Benjamin from Brothers Campfire here!
There is no end to the work at Willow Manor!
It all started with advertisements on the Nexdoor application for compostable material donations. Here is an example.
As a result,
I received overwhelming support, and now I have a yard full of grass clippings, branches, logs, woodchips, and even piles of yucca plants.
I always say composting is easy, and it is… until an endless pile of these show up at your doorstep. (For the donators reading, dont stop!)
I purchased a chainsaw and have been cutting the limbs into manageable pieces. Initially, I thought I would use it to fire pottery, but there is too much volume and no sustainable method in my 1/3 acre to sit and wait for the branches to turn to dirt.
Chippers and rentals are not cost justifiable at this time as I am a hobby farmer…. Or maybe I am a little ornery and like Campfires.
While I like Campfires, I do not want to waste these donations. Manufacturing charcoal has been the method of choice. The pile of brush pictured above will make about three wheelbarrows of what the cool kids call “bio char”.
This charcoal has a variety of uses that are easy to Google. I was thinking of trying to smelt iron with it, but because it absorbs and holds minerals and nutrients, It will be heavily soaked in a solution of 10 10 10 fertilizer and turned in the garden plots. The remainder will be broadcast in the yard.
I have other donations as well to include copious amounts of weeds. I know the risks and am composting them anyway in a compost “lasagna” of browns and greens.
Here’s why. I am not selling the compost, and it can be heated to 200 Fahrenheit or so to kill the seeds. The volume is worth the risk.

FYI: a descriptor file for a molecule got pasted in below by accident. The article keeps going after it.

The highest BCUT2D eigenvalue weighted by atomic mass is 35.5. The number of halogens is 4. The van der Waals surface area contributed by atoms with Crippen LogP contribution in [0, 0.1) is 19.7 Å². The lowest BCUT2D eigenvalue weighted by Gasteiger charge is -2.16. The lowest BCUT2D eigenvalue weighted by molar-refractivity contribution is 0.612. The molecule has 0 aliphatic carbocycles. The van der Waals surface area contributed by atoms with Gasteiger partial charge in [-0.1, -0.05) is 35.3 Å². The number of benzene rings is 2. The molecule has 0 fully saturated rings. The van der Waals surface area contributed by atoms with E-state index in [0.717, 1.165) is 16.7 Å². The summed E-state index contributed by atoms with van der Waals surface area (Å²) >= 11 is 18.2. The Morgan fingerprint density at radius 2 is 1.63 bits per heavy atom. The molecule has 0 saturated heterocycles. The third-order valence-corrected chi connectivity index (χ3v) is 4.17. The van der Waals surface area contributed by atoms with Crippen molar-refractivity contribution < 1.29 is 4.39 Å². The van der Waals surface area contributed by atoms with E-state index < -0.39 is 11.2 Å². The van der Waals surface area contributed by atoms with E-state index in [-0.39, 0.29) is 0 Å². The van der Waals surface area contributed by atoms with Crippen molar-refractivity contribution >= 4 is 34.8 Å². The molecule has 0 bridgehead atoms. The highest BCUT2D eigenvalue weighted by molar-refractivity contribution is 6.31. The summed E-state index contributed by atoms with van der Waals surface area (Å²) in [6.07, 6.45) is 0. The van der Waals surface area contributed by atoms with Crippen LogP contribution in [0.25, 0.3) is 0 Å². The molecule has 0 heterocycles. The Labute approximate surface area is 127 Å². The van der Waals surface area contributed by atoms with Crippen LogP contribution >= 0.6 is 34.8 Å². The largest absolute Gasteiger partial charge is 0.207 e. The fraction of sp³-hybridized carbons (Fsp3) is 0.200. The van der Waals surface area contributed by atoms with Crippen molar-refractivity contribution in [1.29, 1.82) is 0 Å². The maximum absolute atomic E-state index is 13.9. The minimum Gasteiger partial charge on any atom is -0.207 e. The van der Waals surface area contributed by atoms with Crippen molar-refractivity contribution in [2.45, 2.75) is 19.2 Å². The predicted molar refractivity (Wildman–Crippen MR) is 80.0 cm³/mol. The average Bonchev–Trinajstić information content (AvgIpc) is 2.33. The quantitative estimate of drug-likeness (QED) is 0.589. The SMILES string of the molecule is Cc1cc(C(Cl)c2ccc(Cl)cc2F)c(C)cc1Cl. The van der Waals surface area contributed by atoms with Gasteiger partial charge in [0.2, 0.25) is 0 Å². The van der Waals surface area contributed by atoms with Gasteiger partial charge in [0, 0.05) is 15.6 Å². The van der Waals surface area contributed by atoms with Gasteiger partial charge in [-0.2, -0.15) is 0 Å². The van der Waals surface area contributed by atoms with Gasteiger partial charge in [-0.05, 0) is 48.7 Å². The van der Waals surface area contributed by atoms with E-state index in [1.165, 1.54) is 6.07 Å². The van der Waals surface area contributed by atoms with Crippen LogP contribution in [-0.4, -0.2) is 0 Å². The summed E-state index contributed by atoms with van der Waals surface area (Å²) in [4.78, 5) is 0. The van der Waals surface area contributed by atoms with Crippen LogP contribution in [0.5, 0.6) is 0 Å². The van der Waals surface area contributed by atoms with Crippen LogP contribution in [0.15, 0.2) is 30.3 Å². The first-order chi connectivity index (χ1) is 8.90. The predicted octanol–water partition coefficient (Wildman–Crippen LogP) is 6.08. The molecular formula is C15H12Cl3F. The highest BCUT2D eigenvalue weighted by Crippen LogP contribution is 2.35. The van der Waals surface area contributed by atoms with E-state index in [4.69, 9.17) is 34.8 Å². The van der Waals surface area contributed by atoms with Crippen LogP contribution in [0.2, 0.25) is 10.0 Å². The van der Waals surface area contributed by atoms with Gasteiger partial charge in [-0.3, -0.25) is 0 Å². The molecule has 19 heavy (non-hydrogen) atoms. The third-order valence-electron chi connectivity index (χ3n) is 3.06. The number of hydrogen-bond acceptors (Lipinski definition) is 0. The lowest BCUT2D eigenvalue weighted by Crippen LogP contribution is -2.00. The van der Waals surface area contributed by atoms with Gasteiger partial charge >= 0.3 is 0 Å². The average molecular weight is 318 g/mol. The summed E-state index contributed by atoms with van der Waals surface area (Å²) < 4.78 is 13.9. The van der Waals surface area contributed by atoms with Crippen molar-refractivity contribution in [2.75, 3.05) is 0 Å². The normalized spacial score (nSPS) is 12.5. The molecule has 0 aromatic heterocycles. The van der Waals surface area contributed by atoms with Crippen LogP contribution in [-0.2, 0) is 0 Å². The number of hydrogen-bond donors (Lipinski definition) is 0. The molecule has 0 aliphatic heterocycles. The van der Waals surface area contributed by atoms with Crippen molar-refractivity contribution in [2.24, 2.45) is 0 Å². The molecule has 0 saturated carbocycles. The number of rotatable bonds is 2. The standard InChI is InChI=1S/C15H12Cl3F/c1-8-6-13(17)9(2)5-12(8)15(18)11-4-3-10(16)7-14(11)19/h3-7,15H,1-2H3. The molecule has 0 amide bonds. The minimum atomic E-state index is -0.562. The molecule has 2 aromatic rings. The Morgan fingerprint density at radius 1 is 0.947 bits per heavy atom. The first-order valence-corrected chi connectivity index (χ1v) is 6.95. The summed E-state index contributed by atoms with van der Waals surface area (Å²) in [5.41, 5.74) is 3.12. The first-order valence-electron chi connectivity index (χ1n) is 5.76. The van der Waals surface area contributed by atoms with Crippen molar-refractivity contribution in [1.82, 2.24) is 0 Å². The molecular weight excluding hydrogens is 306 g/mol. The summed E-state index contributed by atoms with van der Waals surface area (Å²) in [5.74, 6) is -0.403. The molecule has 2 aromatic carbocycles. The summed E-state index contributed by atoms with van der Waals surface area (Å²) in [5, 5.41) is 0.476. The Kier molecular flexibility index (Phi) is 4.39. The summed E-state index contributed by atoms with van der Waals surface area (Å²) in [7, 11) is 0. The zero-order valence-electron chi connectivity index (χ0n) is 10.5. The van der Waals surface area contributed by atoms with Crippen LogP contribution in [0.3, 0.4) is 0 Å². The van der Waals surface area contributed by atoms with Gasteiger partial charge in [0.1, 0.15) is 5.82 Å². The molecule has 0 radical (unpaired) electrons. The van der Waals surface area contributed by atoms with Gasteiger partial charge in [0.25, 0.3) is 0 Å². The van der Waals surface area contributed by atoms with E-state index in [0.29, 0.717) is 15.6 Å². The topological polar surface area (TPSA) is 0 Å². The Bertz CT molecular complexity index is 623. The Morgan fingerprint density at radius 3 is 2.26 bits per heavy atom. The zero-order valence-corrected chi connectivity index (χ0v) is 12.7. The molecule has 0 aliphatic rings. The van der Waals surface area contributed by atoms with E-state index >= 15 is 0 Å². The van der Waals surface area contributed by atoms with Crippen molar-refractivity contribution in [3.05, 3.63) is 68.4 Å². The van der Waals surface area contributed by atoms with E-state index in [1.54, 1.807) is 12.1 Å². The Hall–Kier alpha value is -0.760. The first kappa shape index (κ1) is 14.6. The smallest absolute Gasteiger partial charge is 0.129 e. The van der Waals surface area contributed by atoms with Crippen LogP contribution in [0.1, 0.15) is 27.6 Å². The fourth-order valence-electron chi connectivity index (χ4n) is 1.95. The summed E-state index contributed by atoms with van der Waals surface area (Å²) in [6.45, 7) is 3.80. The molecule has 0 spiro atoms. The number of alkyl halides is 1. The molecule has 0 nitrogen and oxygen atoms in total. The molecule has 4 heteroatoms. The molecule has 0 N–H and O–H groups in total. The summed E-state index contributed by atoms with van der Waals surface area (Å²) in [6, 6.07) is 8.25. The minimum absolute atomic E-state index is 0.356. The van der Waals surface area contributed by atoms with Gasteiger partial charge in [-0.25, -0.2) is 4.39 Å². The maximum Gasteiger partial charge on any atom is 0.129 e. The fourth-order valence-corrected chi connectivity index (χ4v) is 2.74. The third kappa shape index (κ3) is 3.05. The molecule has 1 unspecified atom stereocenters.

The composting and mulching of the yard have significantly reduced my water usage cutting my bill in half this summer. To save water, I have also reduced the volume of the duck ponds by removing the liners and filling them to the brim with grass clippings for anaerobic decomposition. The reasoning is two-fold; composting and gleying. We have already discussed composting, so lets get gleying.
I don’t know what other ducks do, but mine are adept at finding low spots in the yard when it rains and making them lower. They eat the surrounding plants, roots, and worms in the soft ground and trample the earth with their feet. This, accompanied by thier fecal settling at the bottom creates a “natural” water hole for them.
I learned that European farmers have done this with hogs and waterfowl since ancient times to construct natural ponds.
I am seeking to expidite this process. Last year, I composted 15 pickup trucks of lawn clippings this way. (For those compost purists that say it is not fully composted, when I dug it up, it was dirt in less than a couple weeks upon exposure to oxygen.)
All this to say, It is hard to blog right now, because there is zero time with this project I have taken on!